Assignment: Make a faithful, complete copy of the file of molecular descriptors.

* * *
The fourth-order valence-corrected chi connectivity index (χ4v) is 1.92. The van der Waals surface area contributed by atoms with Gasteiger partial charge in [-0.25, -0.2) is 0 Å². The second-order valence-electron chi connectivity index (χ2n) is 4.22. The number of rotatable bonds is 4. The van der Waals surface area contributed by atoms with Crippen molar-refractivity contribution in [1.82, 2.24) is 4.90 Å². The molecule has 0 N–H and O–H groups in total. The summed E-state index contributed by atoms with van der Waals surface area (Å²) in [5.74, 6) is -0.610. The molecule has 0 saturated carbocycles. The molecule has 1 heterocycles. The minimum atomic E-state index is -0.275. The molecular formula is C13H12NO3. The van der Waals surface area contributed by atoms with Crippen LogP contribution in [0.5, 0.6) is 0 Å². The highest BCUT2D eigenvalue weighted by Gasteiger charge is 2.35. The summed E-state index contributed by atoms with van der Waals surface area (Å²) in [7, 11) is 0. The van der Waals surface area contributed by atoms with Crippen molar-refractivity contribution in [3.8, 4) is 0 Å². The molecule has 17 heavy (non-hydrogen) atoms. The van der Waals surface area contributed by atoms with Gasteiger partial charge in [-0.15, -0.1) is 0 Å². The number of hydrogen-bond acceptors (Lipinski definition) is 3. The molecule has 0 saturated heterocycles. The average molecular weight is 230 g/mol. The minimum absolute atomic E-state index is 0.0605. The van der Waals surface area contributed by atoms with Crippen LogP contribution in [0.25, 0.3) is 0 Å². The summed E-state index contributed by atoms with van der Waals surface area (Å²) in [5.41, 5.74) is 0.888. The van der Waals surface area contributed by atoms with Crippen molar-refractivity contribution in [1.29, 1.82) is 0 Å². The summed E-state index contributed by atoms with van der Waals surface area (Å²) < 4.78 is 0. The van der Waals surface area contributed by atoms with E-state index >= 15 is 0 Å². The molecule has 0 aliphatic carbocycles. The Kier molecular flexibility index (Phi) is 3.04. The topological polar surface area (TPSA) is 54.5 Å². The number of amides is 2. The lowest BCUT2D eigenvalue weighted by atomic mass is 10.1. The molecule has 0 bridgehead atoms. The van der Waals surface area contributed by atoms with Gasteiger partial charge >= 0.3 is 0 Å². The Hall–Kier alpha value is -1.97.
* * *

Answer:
The fourth-order valence-corrected chi connectivity index (χ4v) is 1.92. The van der Waals surface area contributed by atoms with Gasteiger partial charge in [-0.25, -0.2) is 0 Å². The second-order valence-electron chi connectivity index (χ2n) is 4.22. The number of rotatable bonds is 4. The van der Waals surface area contributed by atoms with Crippen molar-refractivity contribution in [1.82, 2.24) is 4.90 Å². The molecule has 0 N–H and O–H groups in total. The summed E-state index contributed by atoms with van der Waals surface area (Å²) in [5.74, 6) is -0.610. The molecule has 0 saturated carbocycles. The molecule has 1 heterocycles. The minimum atomic E-state index is -0.275. The molecular formula is C13H12NO3. The van der Waals surface area contributed by atoms with Crippen LogP contribution in [0.5, 0.6) is 0 Å². The highest BCUT2D eigenvalue weighted by Gasteiger charge is 2.35. The summed E-state index contributed by atoms with van der Waals surface area (Å²) in [7, 11) is 0. The van der Waals surface area contributed by atoms with Crippen molar-refractivity contribution in [3.8, 4) is 0 Å². The molecule has 17 heavy (non-hydrogen) atoms. The van der Waals surface area contributed by atoms with Gasteiger partial charge in [-0.15, -0.1) is 0 Å². The number of hydrogen-bond acceptors (Lipinski definition) is 3. The molecule has 0 saturated heterocycles. The average molecular weight is 230 g/mol. The minimum absolute atomic E-state index is 0.0605. The van der Waals surface area contributed by atoms with Crippen LogP contribution in [0.25, 0.3) is 0 Å². The summed E-state index contributed by atoms with van der Waals surface area (Å²) in [5.41, 5.74) is 0.888. The van der Waals surface area contributed by atoms with Crippen molar-refractivity contribution in [1.29, 1.82) is 0 Å². The summed E-state index contributed by atoms with van der Waals surface area (Å²) < 4.78 is 0. The van der Waals surface area contributed by atoms with E-state index >= 15 is 0 Å². The molecule has 0 aliphatic carbocycles. The Kier molecular flexibility index (Phi) is 3.04. The topological polar surface area (TPSA) is 54.5 Å². The number of amides is 2. The lowest BCUT2D eigenvalue weighted by atomic mass is 10.1. The molecule has 0 bridgehead atoms. The van der Waals surface area contributed by atoms with Gasteiger partial charge >= 0.3 is 0 Å². The Hall–Kier alpha value is -1.97.